NEW YORK (Reuters) - TGI Fridays, the global casual dining restaurant chain known for its red-striped canopies and memorabilia-rich decor, is in advanced talks to sell itself to buyout firm TriArtisan Capital Partners, people familiar with the matter said on Friday.
TriArtisan, the private equity arm of investment bank Morgan Joseph, has emerged as the lead bidder in the auction for TGI Fridays and is negotiating final terms of a purchase agreement, the people said.
TriArtisan is partnered with another buyout firm, Sentinel Capital Partners, in its bid, two of the people added.
The exact price under negotiation could not be learned, but people familiar with the deal previously told Reuters the restaurant chain could be valued in the $800 million to $900 million range.
All the people spoke on condition of anonymity because the talks are confidential, and cautioned that the negotiations could still fall through. Representatives for TriArtisan, Sentinel and TGI Fridays did not immediately respond to requests for comment.
Privately held U.S.-based hotel conglomerate Carson said in November it had asked investment bank Piper Jaffray to explore strategic alternatives for TGI Fridays, including a possible sale. Piper Jaffray declined to comment on Friday.
Consumers are shunning restaurants that offer table service in favor of faster, cheaper options, prompting some owners of full-service casual dining chains such as TGI Fridays to explore a sale in the hope of attracting a high valuation.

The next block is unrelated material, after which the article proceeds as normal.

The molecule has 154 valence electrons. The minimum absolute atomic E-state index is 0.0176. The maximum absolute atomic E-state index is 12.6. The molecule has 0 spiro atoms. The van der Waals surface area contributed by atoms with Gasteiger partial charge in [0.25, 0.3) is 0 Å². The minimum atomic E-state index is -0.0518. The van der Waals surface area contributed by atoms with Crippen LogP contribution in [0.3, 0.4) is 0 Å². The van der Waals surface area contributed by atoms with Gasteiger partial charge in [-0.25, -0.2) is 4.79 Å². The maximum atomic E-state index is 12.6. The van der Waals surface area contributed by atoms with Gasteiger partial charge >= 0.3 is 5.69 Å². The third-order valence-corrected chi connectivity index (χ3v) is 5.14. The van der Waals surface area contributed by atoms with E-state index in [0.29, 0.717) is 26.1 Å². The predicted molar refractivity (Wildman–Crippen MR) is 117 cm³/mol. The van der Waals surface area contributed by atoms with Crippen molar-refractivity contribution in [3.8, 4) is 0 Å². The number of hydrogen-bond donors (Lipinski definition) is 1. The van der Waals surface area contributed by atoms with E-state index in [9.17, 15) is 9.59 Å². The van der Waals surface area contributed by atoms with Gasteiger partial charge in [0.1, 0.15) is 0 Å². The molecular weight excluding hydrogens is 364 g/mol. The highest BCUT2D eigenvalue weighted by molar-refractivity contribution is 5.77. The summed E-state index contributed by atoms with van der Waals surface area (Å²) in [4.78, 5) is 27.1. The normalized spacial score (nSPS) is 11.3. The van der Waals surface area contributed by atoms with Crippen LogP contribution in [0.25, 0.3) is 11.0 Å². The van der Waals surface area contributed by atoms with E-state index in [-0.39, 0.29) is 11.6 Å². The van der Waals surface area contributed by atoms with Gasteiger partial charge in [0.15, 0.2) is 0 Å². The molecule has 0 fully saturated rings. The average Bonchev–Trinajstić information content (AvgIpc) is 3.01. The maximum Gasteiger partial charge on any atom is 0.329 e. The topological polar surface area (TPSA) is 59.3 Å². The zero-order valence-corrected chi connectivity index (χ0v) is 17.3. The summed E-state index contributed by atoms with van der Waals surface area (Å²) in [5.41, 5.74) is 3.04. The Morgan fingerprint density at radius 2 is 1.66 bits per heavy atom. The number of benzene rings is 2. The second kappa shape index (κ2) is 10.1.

Still, the outlook for the U.S. restaurant industry remains far from rosy. U.S. restaurant industry sales are expected to top $683 billion in 2014, an increase of 3.6 percent from last year, according to the National Restaurant Association. The projected rise would be an improvement from 2008 and 2009, but would still lag growth levels before the recession.
TGI Fridays operates more than 900 restaurants, including more than 550 in the United States and the rest in more than 60 other countries. It generated revenue of $2.7 billion in 2012, up 5 percent from the year before.
About half of TGI Fridays restaurants in the United States are operated by the company and the other half are franchise-operated, as opposed to the rest of the world, where most restaurants are franchise-operated, according to its website.
TGI Fridays, which opened its first establishment in 1965 in New York, claims to have popularized the term “happy hour,” in which patrons gather after work for food and drink specials. Its American cuisine includes burgers, chicken wings and buffalo mozzarella sticks.
TriArtisan was founded in 2002. It merged with Morgan Joseph in 2011.
A deal for TGI Fridays would be the latest in a string of private equity transactions involving restaurants.
In January, Apollo Global Management LLC (APO.N) agreed to acquire Chuck E Cheese parent CEC Entertainment Inc for $1.3 billion, and in December Roark Capital Group acquired CKE Inc, whose brands include Carl’s Jr. and Hardee‘s, from Apollo in a roughly $1.7 billion deal.
Other restaurant chains currently up for sale include Ruby Tuesday Inc (RT.N) and Dave & Busters.
Reporting by Greg Roumeliotis and Olivia Oran, Editing by Soyoung Kim